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In the upcoming survey, the effect of increasing the number of fuzzy uncertain parameters (from two parameters to four) has been explored. It has been expected that the number of fuzzy parameters has direct impact on the cell uncertainty band. The result has been illustrated in [Figure 8]c (membership function of CTLs with regarding 5-FU injection on days 10, 16, 22), 6d (membership function of MDSCs with regarding 5-FU injection on days 10, 16, 22), [Figure 9]c (membership function of CTLs with regarding 5-FU injection on days 10, 16, 22, 28, 34, 40, 46, 52, 58, 64, 70, 76) and [Figure 9]d (membership function of MDSCs with regarding 5-FU injection on days 10, 16, 22). With the increase of fuzzy uncertain numbers from two to four, the uncertainty band of cancer cells and NK cells do not change (due to insensitivity of cancer cells and NK cells to parameters ), while the uncertainty band of CTLs and MDSCs expand.
Figure 8: The membership function of the average of dynamics of TIS' cells in the time interval from day 10 to day 100 (after first 5-FU injection) in the control group (no treatment) and 5-FU treatment group (on day 10:6:22 after tumor inoculation) and in two different fuzzy settings (two or four fuzzy uncertain kinetic parameters). (a) The membership function of averaged dynamics of cancer cells in control compared with 5-fluorouracil (5-FU) treatment group and with regarding two fuzzy parameters (same as those given in Figure 4) or four fuzzy parameters (same as those given in Figure 5). (a-d) Depict the membership function of averaged dynamics of cancer cells, natural killer (NK) cells, cytotoxic T cells (CTLs), and myeloid-derived suppressor cell (MDSCs), respectively. The blue solid line depicts the membership function of fuzzy uncertain outcome measures (cancer cells, NK cells, CTLs, and MDSCs) in the control group (no treatment) with regarding two fuzzy uncertain kinetic parameters (same as Figure 4), the brown dashed lines shows for 5-FU treatment (three times) and two fuzzy parameters, the red dotted line shows for the control group and four fuzzy uncertain parameters, and green dash-dotted line depicts for 5-FU treatment (three times) and four uncertain parameters

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Figure 9: The membership function of the average of dynamics of TIS' cells in the time interval from day 10 to day 100 (after first 5-fluorouracil [5-FU] injection) in the control group (no treatment) and 5-FU treatment group (on day 10, 16, 22, 28, 34, 40, 46, 52, 58, 64, 70, 76 after tumor inoculation) and in two different fuzzy settings (two or four fuzzy uncertain kinetic parameters). (a) The membership function of averaged dynamics of cancer cells in control compared with 5-FU treatment group and with regarding two fuzzy parameters (same as those given in Figure 4) or four fuzzy parameters (same as those given in Figure 5). (a-d) Depict the membership function of averaged dynamics of cancer cells, natural killer (NK) cells, cytotoxic T cells (CTLs), and myeloid-derived suppressor cell (MDSCs), respectively. The blue solid line depicts the membership function of fuzzy uncertain outcome measures (cancer cells, NK cells, CTLs, and myeloid-derived suppressor cells) in the control group (no treatment) with regarding two fuzzy uncertain kinetic parameters (same as Figure 4), the brown dashed lines shows for 5-FU treatment (10 times) and two fuzzy parameters, the red dotted line shows for the control group and four fuzzy uncertain parameters, and green dash-dotted line depicts for 5-FU treatment (10 times) and four uncertain parameters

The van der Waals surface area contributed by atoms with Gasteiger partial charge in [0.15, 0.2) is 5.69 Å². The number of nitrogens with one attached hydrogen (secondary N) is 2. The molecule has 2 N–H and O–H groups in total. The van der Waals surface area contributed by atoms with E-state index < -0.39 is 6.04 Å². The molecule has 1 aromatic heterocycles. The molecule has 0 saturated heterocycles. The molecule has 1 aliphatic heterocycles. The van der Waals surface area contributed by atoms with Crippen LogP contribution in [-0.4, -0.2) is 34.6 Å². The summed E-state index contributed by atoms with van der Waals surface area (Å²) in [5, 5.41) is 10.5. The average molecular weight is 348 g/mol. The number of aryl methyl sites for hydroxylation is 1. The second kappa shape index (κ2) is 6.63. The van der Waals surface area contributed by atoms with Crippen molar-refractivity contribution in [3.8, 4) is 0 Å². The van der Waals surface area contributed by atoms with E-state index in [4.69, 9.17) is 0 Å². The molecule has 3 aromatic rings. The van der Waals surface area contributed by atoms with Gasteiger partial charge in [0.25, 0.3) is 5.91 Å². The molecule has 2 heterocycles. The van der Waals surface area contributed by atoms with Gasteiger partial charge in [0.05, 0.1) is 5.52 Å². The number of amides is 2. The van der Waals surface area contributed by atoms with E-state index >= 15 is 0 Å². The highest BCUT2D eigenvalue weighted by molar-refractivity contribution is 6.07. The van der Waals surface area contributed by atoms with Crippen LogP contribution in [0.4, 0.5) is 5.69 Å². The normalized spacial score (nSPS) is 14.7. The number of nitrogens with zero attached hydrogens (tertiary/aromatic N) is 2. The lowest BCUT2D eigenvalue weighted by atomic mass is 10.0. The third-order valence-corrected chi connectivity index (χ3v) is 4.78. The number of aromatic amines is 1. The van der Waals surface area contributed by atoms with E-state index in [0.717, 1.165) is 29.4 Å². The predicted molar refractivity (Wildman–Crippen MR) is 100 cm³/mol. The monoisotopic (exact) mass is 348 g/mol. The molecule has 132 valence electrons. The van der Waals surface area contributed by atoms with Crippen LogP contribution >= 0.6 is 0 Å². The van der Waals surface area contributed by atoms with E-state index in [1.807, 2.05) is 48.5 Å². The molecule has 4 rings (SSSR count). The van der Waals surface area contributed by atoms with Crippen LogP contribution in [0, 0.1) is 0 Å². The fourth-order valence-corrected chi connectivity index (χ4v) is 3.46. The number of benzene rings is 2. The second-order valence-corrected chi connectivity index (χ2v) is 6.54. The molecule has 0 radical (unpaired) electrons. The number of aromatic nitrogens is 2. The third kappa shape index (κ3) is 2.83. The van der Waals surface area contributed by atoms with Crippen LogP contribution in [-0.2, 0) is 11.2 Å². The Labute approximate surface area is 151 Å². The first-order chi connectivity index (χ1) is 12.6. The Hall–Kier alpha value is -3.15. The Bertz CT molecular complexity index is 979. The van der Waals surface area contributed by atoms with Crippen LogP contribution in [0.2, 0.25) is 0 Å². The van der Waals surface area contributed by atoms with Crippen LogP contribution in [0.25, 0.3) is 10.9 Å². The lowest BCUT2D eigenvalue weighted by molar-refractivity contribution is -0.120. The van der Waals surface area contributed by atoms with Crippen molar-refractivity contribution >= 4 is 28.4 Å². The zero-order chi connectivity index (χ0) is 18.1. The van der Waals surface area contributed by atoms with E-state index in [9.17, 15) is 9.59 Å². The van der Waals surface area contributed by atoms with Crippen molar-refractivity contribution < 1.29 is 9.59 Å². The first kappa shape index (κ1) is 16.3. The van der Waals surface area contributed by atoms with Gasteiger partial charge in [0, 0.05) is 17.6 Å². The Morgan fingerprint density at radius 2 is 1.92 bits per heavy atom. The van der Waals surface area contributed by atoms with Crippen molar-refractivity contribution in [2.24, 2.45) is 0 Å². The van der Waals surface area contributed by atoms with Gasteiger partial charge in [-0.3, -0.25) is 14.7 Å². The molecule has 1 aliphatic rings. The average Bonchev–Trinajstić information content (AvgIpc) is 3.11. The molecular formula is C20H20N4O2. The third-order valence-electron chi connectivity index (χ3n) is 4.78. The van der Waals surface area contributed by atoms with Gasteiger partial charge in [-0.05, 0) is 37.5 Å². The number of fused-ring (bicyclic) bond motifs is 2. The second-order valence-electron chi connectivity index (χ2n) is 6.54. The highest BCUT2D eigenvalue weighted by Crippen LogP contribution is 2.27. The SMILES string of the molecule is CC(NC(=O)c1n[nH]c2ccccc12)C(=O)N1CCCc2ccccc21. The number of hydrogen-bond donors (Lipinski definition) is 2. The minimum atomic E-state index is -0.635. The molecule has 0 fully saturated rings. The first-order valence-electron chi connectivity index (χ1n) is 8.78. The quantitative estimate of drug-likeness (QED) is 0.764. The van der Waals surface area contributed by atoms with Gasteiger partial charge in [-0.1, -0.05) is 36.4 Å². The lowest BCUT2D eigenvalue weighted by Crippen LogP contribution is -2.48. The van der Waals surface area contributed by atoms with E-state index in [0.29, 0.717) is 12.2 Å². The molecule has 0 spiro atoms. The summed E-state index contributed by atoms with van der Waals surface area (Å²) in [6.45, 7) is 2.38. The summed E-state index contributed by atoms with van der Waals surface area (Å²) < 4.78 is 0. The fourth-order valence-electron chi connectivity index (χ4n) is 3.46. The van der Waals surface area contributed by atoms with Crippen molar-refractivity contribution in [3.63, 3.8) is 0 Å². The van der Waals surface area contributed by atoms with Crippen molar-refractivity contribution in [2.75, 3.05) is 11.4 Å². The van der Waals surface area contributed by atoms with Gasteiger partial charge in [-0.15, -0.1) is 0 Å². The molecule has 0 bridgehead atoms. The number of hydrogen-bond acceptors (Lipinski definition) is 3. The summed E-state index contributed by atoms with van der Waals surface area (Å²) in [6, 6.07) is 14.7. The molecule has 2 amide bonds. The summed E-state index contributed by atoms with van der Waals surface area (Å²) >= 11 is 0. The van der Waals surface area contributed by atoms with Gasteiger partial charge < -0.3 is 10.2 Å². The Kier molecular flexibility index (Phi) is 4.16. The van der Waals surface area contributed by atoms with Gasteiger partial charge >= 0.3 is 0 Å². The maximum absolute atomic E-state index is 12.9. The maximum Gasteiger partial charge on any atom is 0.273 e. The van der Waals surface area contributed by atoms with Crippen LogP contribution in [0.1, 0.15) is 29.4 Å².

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Global sensitivity analysis

Global sensitivity analysis (GSA) identifies a few most influential kinetic parameters from a model with a large number of parameters, which is critical for optimization and structural design. In this section, GSA has been performed to investigate the impact of variation in the models' kinetic parameters on the dynamics of tumor cells, NK cells, CTLs, and MDSCs. To this end, the partial rank correlation coefficient (PRCC) method has been used to compute the correlation between outcome measures (population of cells) concerning all kinetic parameters of the model that have been listed in [Table 1]. Following sensitivity analysis developed in,[17] uniform distribution has been dedicated for all parameters of the model [in the range of one-half to twice its value in [Table 1]] and generate 1000 samples from these distributions using Latin hypercube sampling (LHS). Then the model has been evaluated by these samples, subsequently the PRCC values and the corresponding P values (significance level) concerning the dynamic of all cells at days 50, 100, and 200 of the model simulation and cells' average dynamics from day 0 to day 200 have been calculated.

The heatmaps related to the GSA include the mean and standard deviation of the PRCC values (five replication) and the corresponding P values (maximum of P values for five replication). The first panel of [Figure 10], [Figure 11], [Figure 12], [Figure 13] illustrate the 5 replicated average of PRCC values for cells (cancer cells, NK cells, CTLs, and MDSCs) populations' record on days 50, 100, 200 after tumor inoculation and for averaged dynamics of cells in the time interval from day 0 to day 200, respectively. The second and third panel of [Figure 10], [Figure 11], [Figure 12], [Figure 13] depicted the standard deviation of PRCC values for 5 replication and corresponding P values (maximum of P values for 5 replication) for record of cell populations on days 50, 100, 200 after tumor inoculation and for averaged dynamics of cells in the time interval from day 0 to day 200, respectively. Each pixel shows the correlation between the population of cells (on the vertical axis) and kinetic parameters (on the horizontal axis). Correlation values range from −1 to +1 and measure linear trend between two variables (population of cell and kinetic parameter). In [Figure 10], [Figure 11], [Figure 12], [Figure 13], only meaningful correlation values (P < 0.05) have been presented.